If you want to render your content, whether it's a block, a page, a commerce category or a product, in the middle of your editorial content, just drag-and-drop it into an XhtmlProperty. Quite simple, as shown below. The way you normally do this is by having a view with the same name as your content type accepting a view model of the same type. So, if your content type is called ArticlePage, you could have something like ~/Views/Shared/ArticlePage.cshtml (if you have configured more view locations, you can tweak this path as you'd like) accepting a model of type ArticlePage

Now, however - that'll leave you with a view model of that exact content type. If you want to include information from external sources, other pages in your system or otherwise dynamic stuff, you're out of luck. Technically, you can write inline code in the views, but don't. Just don't.

Here's how you give it a completely customized renderer, with it's own controller and all. I'm going to be using a ProductVariant class in a Commerce project as my content type, but this applies to every kind of IContent. I want a customized rendering of it when I pull it into the main body of an article, to add things like it's price and other stuff which is not stored on the content type itself.

Step 1: Create your controller and view model

So first, you should define a view model that contains all the necessary stuff to display, like I've done here:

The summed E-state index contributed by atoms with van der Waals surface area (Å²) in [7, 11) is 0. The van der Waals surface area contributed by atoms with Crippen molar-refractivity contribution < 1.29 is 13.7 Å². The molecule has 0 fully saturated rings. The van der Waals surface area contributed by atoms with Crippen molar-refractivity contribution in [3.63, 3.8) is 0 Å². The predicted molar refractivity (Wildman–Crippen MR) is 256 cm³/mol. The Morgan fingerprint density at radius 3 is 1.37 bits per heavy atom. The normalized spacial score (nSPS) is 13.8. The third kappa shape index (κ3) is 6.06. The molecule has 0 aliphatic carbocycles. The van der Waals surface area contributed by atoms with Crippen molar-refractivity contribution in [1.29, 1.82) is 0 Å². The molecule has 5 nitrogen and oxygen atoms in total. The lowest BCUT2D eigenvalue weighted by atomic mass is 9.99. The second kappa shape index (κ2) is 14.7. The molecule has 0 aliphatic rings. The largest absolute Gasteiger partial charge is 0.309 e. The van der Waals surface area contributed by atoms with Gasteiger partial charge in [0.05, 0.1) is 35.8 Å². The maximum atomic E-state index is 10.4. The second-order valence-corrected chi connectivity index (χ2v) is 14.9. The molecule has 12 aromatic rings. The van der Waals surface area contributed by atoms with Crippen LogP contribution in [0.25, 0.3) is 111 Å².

Next, you need a controller to handle all your logic:

Notice that it's still taking in a ProductVariant as it's currentContent parameter, but returning an InlineArticleProduct. Also, it's inheriting from ActionControllerBase. Apart from that, you can now demand things from your IoC container in the constructor as usual, if needed.

Step 2: Create your view

The view is pretty straightforward. As usual, it needs to have the same model type as the controller passes to it.

Step 3: Tell EPiServer about it

If you build and run your site now, nothing special happens. You need to let EPiServer know these things exist. You can do that by registering your new controller and view in an IViewTemplateModelRegistrator, like shown below. EPiServer seems to pick up this class automatically as long as it inherits this interface.

Things to notice are:

  • Tags - this tag is what will tie all this magic to the view and tell it to use your own implementation instead of the convention based one.
  • TemplateType - this should be the type of your controller.
  • Path - the path to your view. One should think this would not be necessary since you have an entire controller, but it doesn't seem to pick up on the rule without it.
  • TemplateTypeCategory - Set this to be TemplateTypeCategories.MvcPartialController to tell EPiServer that we're using a separate controller for this.

Also, if you're doing this with things that are usually dropped as links (such as PageData-based types), you will need a descriptor telling TinyMCE to create a content block, like shown below.

Step 4: Tie it all up in your view

You remember the tag we set in the previous step? In your view where you'd normally have something like this:

@Html.PropertyFor(m => m.CurrentContent.MainBody)

...you need to add this tag. Like so:

@Html.PropertyFor(m => m.CurrentContent.MainBody, new { Tag = "InlineContent" })

Notice that the tag I'm passing in to the additionalViewData parameter has to match the one you set in step 3. That should be about it - you now have custom rendering of any content type, in any ContentArea or XhtmlString property on your site.